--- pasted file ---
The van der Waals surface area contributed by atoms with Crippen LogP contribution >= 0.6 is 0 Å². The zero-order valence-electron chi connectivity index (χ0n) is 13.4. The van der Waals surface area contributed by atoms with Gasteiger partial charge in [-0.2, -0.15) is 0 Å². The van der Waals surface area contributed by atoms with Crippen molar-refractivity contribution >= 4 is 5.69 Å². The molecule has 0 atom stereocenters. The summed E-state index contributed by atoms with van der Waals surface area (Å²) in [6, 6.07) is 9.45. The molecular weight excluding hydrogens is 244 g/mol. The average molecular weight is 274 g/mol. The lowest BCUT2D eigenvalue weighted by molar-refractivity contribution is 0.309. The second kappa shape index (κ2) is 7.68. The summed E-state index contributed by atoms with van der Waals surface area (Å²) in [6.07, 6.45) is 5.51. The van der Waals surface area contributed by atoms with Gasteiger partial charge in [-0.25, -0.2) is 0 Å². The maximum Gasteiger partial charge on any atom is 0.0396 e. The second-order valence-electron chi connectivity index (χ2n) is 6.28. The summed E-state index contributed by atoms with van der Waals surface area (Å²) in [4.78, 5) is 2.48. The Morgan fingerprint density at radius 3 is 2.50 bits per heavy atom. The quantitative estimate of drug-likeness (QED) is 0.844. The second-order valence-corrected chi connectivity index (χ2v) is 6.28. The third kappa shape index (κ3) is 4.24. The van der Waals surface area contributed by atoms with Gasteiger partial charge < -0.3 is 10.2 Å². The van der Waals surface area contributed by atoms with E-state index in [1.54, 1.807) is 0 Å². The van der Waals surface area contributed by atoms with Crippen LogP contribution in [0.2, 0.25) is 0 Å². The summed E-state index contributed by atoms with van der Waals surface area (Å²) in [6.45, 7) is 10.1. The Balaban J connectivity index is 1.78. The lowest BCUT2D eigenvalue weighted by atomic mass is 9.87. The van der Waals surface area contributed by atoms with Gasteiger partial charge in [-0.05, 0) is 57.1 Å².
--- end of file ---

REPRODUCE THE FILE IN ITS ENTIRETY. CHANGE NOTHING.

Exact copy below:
The van der Waals surface area contributed by atoms with Crippen LogP contribution >= 0.6 is 0 Å². The zero-order valence-electron chi connectivity index (χ0n) is 13.4. The van der Waals surface area contributed by atoms with Gasteiger partial charge in [-0.2, -0.15) is 0 Å². The van der Waals surface area contributed by atoms with Crippen molar-refractivity contribution >= 4 is 5.69 Å². The molecule has 0 atom stereocenters. The summed E-state index contributed by atoms with van der Waals surface area (Å²) in [6, 6.07) is 9.45. The molecular weight excluding hydrogens is 244 g/mol. The average molecular weight is 274 g/mol. The lowest BCUT2D eigenvalue weighted by molar-refractivity contribution is 0.309. The second kappa shape index (κ2) is 7.68. The summed E-state index contributed by atoms with van der Waals surface area (Å²) in [6.07, 6.45) is 5.51. The van der Waals surface area contributed by atoms with Gasteiger partial charge in [-0.25, -0.2) is 0 Å². The maximum Gasteiger partial charge on any atom is 0.0396 e. The second-order valence-electron chi connectivity index (χ2n) is 6.28. The summed E-state index contributed by atoms with van der Waals surface area (Å²) in [4.78, 5) is 2.48. The Morgan fingerprint density at radius 3 is 2.50 bits per heavy atom. The quantitative estimate of drug-likeness (QED) is 0.844. The second-order valence-corrected chi connectivity index (χ2v) is 6.28. The third kappa shape index (κ3) is 4.24. The van der Waals surface area contributed by atoms with Gasteiger partial charge < -0.3 is 10.2 Å². The van der Waals surface area contributed by atoms with E-state index in [1.54, 1.807) is 0 Å². The van der Waals surface area contributed by atoms with Crippen LogP contribution in [0.2, 0.25) is 0 Å². The summed E-state index contributed by atoms with van der Waals surface area (Å²) in [6.45, 7) is 10.1. The Balaban J connectivity index is 1.78. The lowest BCUT2D eigenvalue weighted by atomic mass is 9.87. The van der Waals surface area contributed by atoms with Gasteiger partial charge in [-0.05, 0) is 57.1 Å².